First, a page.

July 31, 2011
SCRATCH A HATRED FIND A HATER:
The Man Behind the Anti-Shariah Movement (ANDREA ELLIOTT, 7/30/11, NY Times)
[T]he campaign's air of grass-roots spontaneity, which has been carefully promoted by advocates, shrouds its more deliberate origins.'
In fact, it is the product of an orchestrated drive that began five years ago in Crown Heights, Brooklyn, in the office of a little-known lawyer, David Yerushalmi, a 56-year-old Hasidic Jew with a history of controversial statements about race, immigration and Islam. Despite his lack of formal training in Islamic law, Mr. Yerushalmi has come to exercise a striking influence over American public discourse about Shariah.
Working with a cadre of conservative public-policy institutes and former military and intelligence officials, Mr. Yerushalmi has written privately financed reports, filed lawsuits against the government and drafted the model legislation that recently swept through the country -- all with the effect of casting Shariah as one of the greatest threats to American freedom since the cold war.
The message has caught on. Among those now echoing Mr. Yerushalmi's views are prominent Washington figures like R. James Woolsey, a former director of the C.I.A., and the Republican presidential candidates Newt Gingrich and Michele Bachmann, who this month signed a pledge to reject Islamic law, likening it to "totalitarian control."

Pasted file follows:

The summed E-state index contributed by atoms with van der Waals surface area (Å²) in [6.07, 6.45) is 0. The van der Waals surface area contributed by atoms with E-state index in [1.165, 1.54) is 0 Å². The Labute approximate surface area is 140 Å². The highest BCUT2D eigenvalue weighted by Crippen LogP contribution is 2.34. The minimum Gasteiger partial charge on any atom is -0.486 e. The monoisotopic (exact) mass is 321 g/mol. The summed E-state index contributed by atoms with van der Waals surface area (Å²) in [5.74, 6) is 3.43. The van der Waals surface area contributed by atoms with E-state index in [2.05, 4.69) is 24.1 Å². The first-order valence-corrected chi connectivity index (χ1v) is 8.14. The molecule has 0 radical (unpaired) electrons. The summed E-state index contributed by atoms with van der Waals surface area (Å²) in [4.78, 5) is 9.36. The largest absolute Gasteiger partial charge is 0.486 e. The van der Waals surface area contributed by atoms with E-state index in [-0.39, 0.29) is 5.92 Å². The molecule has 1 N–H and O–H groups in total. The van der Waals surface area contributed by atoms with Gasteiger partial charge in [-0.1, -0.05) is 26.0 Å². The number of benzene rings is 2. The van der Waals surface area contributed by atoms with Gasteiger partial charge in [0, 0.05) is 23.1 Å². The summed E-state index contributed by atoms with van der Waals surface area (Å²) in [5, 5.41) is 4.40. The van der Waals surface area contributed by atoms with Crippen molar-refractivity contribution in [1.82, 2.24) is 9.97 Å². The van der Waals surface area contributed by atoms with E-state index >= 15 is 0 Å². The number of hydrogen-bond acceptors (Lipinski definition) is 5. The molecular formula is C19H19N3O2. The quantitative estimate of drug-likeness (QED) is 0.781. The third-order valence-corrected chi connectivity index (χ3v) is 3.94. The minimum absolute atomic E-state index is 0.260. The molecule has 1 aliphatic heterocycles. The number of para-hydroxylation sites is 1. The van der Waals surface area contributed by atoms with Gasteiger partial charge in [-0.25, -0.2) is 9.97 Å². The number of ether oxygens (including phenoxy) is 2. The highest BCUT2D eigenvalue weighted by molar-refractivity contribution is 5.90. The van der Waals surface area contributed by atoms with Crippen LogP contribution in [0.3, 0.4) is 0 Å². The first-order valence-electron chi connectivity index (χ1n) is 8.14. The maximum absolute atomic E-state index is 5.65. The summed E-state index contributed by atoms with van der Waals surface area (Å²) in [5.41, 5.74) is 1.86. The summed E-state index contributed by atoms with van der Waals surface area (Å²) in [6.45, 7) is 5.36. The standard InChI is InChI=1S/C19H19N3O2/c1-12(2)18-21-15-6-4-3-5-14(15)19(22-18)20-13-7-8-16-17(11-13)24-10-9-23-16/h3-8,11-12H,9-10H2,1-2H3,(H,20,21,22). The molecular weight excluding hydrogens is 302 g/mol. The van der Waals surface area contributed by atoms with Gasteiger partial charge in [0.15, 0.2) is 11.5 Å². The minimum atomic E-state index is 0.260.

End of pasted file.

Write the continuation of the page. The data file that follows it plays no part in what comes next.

Yet, for all its fervor, the movement is arguably directed at a problem more imagined than real. Even its leaders concede that American Muslims are not coalescing en masse to advance Islamic law. Instead, they say, Muslims could eventually gain the kind of foothold seen in Europe, where multicultural policies have allowed for what critics contend is an overaccommodation of Islamic law. [...]
It is not the first time Mr. Yerushalmi has engaged in polemics. In a 2006 essay, he wrote that "most of the fundamental differences between the races are genetic," and asked why "people find it so difficult to confront the facts that some races perform better in sports, some better in mathematical problem-solving, some better in language, some better in Western societies and some better in tribal ones?" He has also railed against what he sees as a politically correct culture that avoids open discussion of why "the founding fathers did not give women or black slaves the right to vote."
On its Web site, the Anti-Defamation League, a prominent Jewish civil rights organization, describes Mr. Yerushalmi as having a record of "anti-Muslim, anti-immigrant and anti-black bigotry." His legal clients have also drawn notoriety, among them Pamela Geller, an incendiary blogger who helped drive the fight against the Islamic community center and mosque near ground zero. [...]
Mr. Yerushalmi's legislation has drawn opposition from the American Civil Liberties Union as well as from Catholic bishops and Jewish groups. Mr. Yerushalmi said he did not believe that court cases involving Jewish or canon law would be affected by the statutes because they are unlikely to involve violations of constitutional rights.
Business lobbyists have also expressed concern about the possible effect of the statutes, as corporations often favor foreign laws in contracts or tort disputes. This is perhaps the only constituency that has had an influence. The three state statutes that have passed -- most recently in Arizona -- make corporations exempt.
One can certainly believe him when he says the legislation is only meant to apply to one group of people.
Posted by oj at July 31, 2011 8:29 AM